Sharon Sylvester was honored on her retirement as a teaching assistant in preK and kindergarten. Principal Meehan says Sylvester, 'knows her students well. She anticipates their every need even before they do.'
NORTH ADAMS, Mass. — The North Adams Public School's named a surprised Roberta Sullivan as its Teacher of the Year on Thursday morning at Colegrove Park Elementary School.
The kindergarten teacher, who is retiring after more than 28 years in the public schools, was feted with the Marion B. Kelley Teacher of the Year Award during the school's end-of-the-year assembly. Also recognized was pre-kindergarten teaching assistant Sharon Sylvester, retiring after 13 years.
"Nobody said anything, I was so shocked," Sullivan said. "I had no idea of anything, let alone this award."
She had an inkling that something was up when she spotted her daughter, grandson and husband, and her two sisters, Paulette and Sherry Wein.
But she was still in shock when she was called up to receive a framed artwork from her pupils, a certificate of congratulations from the House of Representatives from state Rep. John Barrett III, and the school system's most prestigious award.
The Kelley Award is given annually to the educator who most exemplifies the ideal teacher through dedication, teaching skills and understanding of children. Kelley was a longtime educator in the public schools, retiring as the principal of both the former Haskins and Johnson schools.
Nominations come from the school community and the awardee is determined by Central Office. Colegrove Park Principal Amy Meehan nominated Sullivan.
"She works diligently to drive the academic, social and emotional growth of her students by promoting early literacy skills, self-regulation and wellness," Meehan wrote in the nomination letter read on Thursday by Assistant to the Superintendent Ellen Sutherland. "Mrs. Sullivan has instilled a sense of wonderment, joy and enthusiasm in her students for learning through her role as an educator."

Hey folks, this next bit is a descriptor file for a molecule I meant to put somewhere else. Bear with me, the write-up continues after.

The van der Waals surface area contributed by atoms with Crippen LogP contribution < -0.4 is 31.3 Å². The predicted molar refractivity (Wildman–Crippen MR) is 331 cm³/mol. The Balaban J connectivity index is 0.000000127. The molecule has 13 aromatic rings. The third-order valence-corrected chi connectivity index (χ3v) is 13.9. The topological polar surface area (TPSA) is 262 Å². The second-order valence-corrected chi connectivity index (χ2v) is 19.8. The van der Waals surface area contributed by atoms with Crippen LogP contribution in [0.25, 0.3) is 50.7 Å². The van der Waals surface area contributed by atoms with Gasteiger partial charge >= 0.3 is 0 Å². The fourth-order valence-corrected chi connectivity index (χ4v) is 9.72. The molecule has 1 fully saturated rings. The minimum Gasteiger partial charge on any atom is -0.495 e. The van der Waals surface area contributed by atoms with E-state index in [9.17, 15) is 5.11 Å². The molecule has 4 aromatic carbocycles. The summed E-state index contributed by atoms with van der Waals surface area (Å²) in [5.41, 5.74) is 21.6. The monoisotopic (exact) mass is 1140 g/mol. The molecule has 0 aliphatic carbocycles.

The principal noted that "in the twilight of one's career," there could be a tendency to fall back on past patterns but Sullivan rather has embraced new programs and served as a "role model and thoughtful practitioner" to blend her many years of expertise with new resources and training.
"Mrs. Sullivan's ongoing investment to make every minute matter with her students until her retirement exemplifies what this award stands for, and will pay dividends for the children of Colegrove Park Elementary for years to come."
Barrett, a former educator and mayor of the city, said he'd worked with both Kelley and Sullivan. Kelley had been hired in 1929 but forced to quit by state law in 1936 when she married and didn't return until nine years later, a story he said she'd told him many times.
"She was a pioneer for education in so many ways, she fought for women's rights," said Barrett. "Marion Kelley exemplified all that was good in education because the first thing in her life was taking care of the students in her classroom and in her school and today we're honoring a teacher who has the same qualities."
One example, he recalled, was how many years ago Sullivan had started a service learning program that connected with pediatrics at the former North Adams Regional Hospital.
Sullivan had started her career as a kindergarten teacher at the former J.S. Sullivan Elementary School, named for her father-in-law and longtime principal. Sylvester first worked at Brayton Elementary before moving to Colegrove Park, assisting in both prekindergarten and kindergarten classes.
Sylvester said she'll miss the children most. "I have a part-time job working in a garden center greenhouse so I'll still work with growing things," she laughed. She also received a tote bag with the children's colorful handprints on it.
The school chorus sang two songs in honor of the retirees and a number of students were congratulated for their various accomplishments.
"I am fortunate enough to have the best job that I literally love coming to every single day," Sullivan told the assembly while holding her grandson, Jacob Pace. "So boys and girls out there, think of something you love and do that because it makes life fun and you're always happy every day."